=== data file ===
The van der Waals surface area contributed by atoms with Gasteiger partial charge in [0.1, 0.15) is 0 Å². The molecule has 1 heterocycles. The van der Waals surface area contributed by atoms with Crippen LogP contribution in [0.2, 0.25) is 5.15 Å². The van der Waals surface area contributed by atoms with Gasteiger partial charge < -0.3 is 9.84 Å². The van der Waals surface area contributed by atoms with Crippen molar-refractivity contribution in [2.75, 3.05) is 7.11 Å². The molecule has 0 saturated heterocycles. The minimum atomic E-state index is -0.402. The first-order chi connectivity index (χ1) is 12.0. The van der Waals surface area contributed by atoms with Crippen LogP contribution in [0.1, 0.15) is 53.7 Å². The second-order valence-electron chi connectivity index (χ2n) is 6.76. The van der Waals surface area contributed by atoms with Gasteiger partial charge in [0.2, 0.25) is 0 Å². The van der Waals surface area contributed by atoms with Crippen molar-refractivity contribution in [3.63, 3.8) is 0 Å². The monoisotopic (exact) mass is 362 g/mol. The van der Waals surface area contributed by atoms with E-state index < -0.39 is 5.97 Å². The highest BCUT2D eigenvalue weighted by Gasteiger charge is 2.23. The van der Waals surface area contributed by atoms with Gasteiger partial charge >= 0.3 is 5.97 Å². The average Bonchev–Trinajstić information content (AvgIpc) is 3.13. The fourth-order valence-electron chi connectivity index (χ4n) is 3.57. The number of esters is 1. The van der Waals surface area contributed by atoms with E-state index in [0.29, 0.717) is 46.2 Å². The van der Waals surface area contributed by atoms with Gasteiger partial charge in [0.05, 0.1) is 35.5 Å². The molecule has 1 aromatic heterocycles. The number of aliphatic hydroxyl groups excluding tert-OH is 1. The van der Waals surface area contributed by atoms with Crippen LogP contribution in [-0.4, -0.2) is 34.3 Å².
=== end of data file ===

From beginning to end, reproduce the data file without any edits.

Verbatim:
The van der Waals surface area contributed by atoms with Gasteiger partial charge in [0.1, 0.15) is 0 Å². The molecule has 1 heterocycles. The van der Waals surface area contributed by atoms with Crippen LogP contribution in [0.2, 0.25) is 5.15 Å². The van der Waals surface area contributed by atoms with Gasteiger partial charge < -0.3 is 9.84 Å². The van der Waals surface area contributed by atoms with Crippen molar-refractivity contribution in [2.75, 3.05) is 7.11 Å². The molecule has 0 saturated heterocycles. The minimum atomic E-state index is -0.402. The first-order chi connectivity index (χ1) is 12.0. The van der Waals surface area contributed by atoms with Crippen LogP contribution in [0.1, 0.15) is 53.7 Å². The second-order valence-electron chi connectivity index (χ2n) is 6.76. The van der Waals surface area contributed by atoms with Gasteiger partial charge in [0.2, 0.25) is 0 Å². The van der Waals surface area contributed by atoms with Crippen molar-refractivity contribution in [3.63, 3.8) is 0 Å². The monoisotopic (exact) mass is 362 g/mol. The van der Waals surface area contributed by atoms with E-state index < -0.39 is 5.97 Å². The highest BCUT2D eigenvalue weighted by Gasteiger charge is 2.23. The van der Waals surface area contributed by atoms with Gasteiger partial charge >= 0.3 is 5.97 Å². The average Bonchev–Trinajstić information content (AvgIpc) is 3.13. The fourth-order valence-electron chi connectivity index (χ4n) is 3.57. The number of esters is 1. The van der Waals surface area contributed by atoms with E-state index in [0.29, 0.717) is 46.2 Å². The van der Waals surface area contributed by atoms with Gasteiger partial charge in [0.05, 0.1) is 35.5 Å². The molecule has 1 aromatic heterocycles. The number of aliphatic hydroxyl groups excluding tert-OH is 1. The van der Waals surface area contributed by atoms with Crippen LogP contribution in [-0.4, -0.2) is 34.3 Å².